AP Photo/David J. Phillip
WR Reggie Wayne:
David J. Phillip's photo says it all.
LB Gary Brackett:
No shortage of candidates here, although the defense got run and passed over for much of the game again. Raheem Brock and Robert Mathis both forced fumbles, and Melvin Bullitt made an interception to clinch the game, but it was Brackett's fumble return for a touchdown that was the key to the game.
Brackett not only had the awareness to pick up the ball — which Brock jarred loose with an airborne hit on Sage Rosenfels — and immediately head downfield, but he also was able to fend off a tackle and tiptoe down the sideline en route to the end zone.
The fact that Brackett took the fumble all the way back was also tremendously important when one considers what Rosenfels' mental state must have been like at the time.
There was no media timeout after Brackett's score, so in real time, only three minutes, 15 seconds went by between the time Rosenfels made his ill-considered leap before he was back in the huddle calling another play.
Had Brackett simply fallen on the ball, or gone out of bounds during the runback, the Indianapolis offense would have had to take the field. That would have given Rosenfels time to go to the sideline, catch his breath, talk to Gary Kubiak, get a drink, talk to Matt Schaub, look at photographs, talk to the coaches in the booth, and generally get his mind right before going out to protect a lead — and all with less time on the clock.
Instead, he had less than 200 seconds from the time he helicoptered through the air before he was back under center. That's simply not enough time for a career backup to get his emotions under control, and it showed when he made another major error just two plays later.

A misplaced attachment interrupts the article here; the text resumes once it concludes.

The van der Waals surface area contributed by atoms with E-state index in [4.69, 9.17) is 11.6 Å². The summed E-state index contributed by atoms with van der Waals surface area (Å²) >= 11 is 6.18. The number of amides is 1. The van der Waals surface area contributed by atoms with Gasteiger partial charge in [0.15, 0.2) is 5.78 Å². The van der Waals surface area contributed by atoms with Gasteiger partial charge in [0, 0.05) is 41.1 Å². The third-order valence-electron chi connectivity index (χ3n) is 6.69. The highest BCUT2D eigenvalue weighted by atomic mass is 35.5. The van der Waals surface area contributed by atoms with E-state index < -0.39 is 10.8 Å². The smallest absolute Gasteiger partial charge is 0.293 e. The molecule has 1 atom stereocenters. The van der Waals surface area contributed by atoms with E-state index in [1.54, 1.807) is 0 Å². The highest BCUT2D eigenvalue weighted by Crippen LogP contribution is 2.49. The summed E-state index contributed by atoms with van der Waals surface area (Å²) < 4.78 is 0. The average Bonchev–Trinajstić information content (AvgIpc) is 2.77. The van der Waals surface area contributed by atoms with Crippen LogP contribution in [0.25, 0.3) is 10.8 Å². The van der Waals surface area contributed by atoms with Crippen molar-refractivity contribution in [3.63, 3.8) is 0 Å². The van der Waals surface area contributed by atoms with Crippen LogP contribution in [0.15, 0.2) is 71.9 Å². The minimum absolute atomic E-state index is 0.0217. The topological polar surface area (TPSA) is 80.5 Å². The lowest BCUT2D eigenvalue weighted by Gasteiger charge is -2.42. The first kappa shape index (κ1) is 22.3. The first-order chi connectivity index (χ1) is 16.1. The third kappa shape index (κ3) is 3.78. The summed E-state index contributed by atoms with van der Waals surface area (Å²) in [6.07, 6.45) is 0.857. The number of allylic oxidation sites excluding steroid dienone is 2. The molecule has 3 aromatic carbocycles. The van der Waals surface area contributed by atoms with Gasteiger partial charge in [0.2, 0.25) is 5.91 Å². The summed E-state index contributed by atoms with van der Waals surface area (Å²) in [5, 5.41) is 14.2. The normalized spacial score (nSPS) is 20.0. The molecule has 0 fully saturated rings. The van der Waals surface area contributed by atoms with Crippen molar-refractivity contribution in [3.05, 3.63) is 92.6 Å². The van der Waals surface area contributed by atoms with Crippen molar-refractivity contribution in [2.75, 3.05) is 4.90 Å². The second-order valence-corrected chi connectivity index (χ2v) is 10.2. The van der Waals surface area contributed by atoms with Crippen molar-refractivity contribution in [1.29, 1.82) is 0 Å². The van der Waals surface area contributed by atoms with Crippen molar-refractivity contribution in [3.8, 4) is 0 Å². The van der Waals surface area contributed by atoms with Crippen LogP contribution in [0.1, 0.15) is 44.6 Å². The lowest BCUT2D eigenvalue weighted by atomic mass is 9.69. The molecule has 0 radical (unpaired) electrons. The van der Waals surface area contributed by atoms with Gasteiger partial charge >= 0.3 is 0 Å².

DB Jamie Silva:
There weren't any big special teams plays in the game, which is once again perhaps the biggest positive the Colts can take from this game in that area. The Colts have improved their coverage units tremendously this season.
Adam Vinatieri made a 46-yard field goal, but missed an attempt from 49 yards, which would have been the longest of his Colts career. After making 89.3 of his field goal attempts in 2006 and 79.3 in 2007, Vinatieri has made only 66.6 percent (4-of-6) this season. Those numbers may normalize as the season goes on, but right now, Vinatieri doesn't look like a great option from more than 40 yards.
Hunter Smith had five punts and a gross average of 50 yards (43.3 net) which is solid, but we'll give this game ball to Silva, the rookie safety who went undrafted because of concerns about his speed, but signed with the Colts as a free agent, impressed in the preseason, was cut but signed to the practice squad and ultimately activated after Bob Sanders was injured. Sunday, he led the Colts with three special teams tackles and helped hold the Texans to an average starting position at the 29-yard line.